Intuitively, this claim makes a lot of sense. CAPTCHAs, like almost everything, are embedded into a cultural context, and if your pool of challenges has been mostly created in one culture, it may not translate very well to another. At its core, this is a matter of the cultural content of CAPTCHAs, rather than their UX per se.
As Eden puts it: "Guess what, Google? Taxis in my country are generally black. I’ve watched enough movies to know that all of the ones in America are yellow. But in every other country I’ve visited, taxis have been a mish-mash of different hues."
Google's problem here is based on the question data they use vs. who sees it. If all data comes from the same culture (and in Google's case, the same company) you can certainly expect to have challenges that do not translate well to other cultures, in line with Eden's complaint.
However, our data shows that (for hCaptcha) there is less than 1% variance in solve rates across major countries on every continent. Many countries in fact do slightly better than the US, including Nigeria, India, Brazil and Germany:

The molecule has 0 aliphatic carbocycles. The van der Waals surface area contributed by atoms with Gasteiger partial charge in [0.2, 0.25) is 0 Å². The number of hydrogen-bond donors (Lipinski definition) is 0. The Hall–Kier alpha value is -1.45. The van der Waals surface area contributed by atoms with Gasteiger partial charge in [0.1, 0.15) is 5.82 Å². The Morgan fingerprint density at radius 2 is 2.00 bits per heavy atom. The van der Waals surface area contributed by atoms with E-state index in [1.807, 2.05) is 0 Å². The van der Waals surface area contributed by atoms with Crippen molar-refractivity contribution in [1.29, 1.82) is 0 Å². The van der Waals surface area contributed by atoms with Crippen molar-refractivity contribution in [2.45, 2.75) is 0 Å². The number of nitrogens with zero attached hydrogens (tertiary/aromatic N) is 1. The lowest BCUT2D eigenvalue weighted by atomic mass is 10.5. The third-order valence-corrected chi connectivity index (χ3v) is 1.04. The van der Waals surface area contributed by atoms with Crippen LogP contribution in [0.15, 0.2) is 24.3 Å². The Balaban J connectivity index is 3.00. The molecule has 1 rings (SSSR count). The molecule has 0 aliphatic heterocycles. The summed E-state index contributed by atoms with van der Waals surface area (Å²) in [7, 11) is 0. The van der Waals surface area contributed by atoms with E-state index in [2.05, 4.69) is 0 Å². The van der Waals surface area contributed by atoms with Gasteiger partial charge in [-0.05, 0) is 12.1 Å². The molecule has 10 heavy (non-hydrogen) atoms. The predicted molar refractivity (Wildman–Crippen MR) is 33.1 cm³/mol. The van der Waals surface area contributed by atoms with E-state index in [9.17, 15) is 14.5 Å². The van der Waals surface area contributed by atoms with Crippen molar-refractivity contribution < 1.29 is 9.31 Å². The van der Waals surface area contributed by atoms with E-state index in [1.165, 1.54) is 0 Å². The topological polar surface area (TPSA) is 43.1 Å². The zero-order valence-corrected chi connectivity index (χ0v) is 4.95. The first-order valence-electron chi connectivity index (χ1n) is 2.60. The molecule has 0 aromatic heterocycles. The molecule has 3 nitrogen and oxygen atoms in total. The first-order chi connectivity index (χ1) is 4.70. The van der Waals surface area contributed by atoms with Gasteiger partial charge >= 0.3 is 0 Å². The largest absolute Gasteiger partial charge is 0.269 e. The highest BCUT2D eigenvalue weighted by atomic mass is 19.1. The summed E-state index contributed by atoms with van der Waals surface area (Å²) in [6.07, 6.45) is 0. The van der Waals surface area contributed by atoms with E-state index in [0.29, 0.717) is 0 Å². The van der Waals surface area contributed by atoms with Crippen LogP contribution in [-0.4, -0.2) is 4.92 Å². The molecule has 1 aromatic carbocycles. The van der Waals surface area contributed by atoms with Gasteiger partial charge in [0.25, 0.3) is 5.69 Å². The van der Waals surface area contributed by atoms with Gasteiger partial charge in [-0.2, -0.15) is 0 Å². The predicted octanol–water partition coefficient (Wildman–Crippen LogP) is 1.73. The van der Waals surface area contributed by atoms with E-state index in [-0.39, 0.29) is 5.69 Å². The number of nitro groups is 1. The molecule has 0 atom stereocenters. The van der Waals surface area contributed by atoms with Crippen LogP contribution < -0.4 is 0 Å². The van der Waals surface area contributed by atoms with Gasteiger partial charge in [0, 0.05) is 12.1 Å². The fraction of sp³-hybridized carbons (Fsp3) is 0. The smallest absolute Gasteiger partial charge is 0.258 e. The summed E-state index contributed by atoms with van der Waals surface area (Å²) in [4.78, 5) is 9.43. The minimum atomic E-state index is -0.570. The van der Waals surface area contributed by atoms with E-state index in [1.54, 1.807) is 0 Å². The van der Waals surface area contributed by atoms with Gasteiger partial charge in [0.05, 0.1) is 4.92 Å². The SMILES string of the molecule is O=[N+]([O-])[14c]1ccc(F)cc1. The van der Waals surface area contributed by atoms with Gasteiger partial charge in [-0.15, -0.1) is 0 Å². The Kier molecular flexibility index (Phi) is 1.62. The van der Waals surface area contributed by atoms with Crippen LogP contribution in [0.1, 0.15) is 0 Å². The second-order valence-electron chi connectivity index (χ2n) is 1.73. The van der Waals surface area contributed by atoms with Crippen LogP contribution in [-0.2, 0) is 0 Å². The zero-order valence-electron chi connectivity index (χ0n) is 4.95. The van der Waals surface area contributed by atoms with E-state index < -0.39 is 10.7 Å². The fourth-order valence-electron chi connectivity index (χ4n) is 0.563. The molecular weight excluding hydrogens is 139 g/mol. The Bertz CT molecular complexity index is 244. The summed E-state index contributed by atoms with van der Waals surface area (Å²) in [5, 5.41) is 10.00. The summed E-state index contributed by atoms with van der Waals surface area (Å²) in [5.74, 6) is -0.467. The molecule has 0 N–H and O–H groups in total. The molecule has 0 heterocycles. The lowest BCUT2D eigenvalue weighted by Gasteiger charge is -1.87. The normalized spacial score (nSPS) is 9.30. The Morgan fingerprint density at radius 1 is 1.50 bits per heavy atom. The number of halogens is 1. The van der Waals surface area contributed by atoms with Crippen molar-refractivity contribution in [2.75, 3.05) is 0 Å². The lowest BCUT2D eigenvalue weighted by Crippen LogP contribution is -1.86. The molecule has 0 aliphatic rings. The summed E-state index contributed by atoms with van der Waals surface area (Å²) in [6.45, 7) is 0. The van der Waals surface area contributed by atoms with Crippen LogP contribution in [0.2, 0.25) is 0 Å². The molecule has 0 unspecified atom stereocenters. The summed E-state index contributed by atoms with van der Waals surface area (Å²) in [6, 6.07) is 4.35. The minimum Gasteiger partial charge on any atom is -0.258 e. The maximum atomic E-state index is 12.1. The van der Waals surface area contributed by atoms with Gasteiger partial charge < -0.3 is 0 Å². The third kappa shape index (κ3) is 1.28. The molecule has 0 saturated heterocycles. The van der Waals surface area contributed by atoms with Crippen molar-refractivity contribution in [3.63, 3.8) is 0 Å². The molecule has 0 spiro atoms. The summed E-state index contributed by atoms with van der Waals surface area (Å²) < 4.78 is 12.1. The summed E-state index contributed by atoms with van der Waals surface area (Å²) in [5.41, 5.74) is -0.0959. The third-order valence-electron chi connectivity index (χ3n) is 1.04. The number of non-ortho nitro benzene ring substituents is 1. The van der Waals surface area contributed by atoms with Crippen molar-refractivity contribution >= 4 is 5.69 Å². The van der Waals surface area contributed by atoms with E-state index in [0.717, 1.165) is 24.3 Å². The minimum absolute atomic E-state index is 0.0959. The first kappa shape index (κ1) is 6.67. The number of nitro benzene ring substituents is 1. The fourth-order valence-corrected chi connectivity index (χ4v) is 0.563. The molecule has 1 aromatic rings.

hCaptcha now runs on about 15% of the internet and is used in every country and territory in the world, so we are very much focused on providing a consistent global experience. Cross-cultural functionality is thus a basic requirement for our service. Making sure that all legitimate users can access content quickly is a critical part of our mission. We provide challenges in 110 languages, and are continuously improving the relevant translations to make sure that our challenges can be solved by everyone.
At hCaptcha, we have taken a different approach from day one. For one, challenge data on our service can come from many sources, not just one - from large Fortune 500 companies to machine learning startups, so long as they are adhering to our AI Ethics policy. That already guarantees a higher degree of heterogeneity in the data.
Second, we let challenges self-optimize to determine in which countries or languages they will run, increasing the likelihood of a consistent experience even further. If accuracy is lower than expected, a set of questions will simply stop running in the region or language where this effect occurs.
Evidence this is working: uniform solve rates across the globe. If our challenges were easier to solve for some groups, we would expect to see a difference in how people across the globe and across different cultures perform when solving them. In the context of Eden's post, we would expect Americans to do better than people in other countries. Because we have spent years developing systems to avoid this problem, we in fact see just the opposite.
PS: If you find a translation in your language that could use improvements, feel free to submit a pull request for it!
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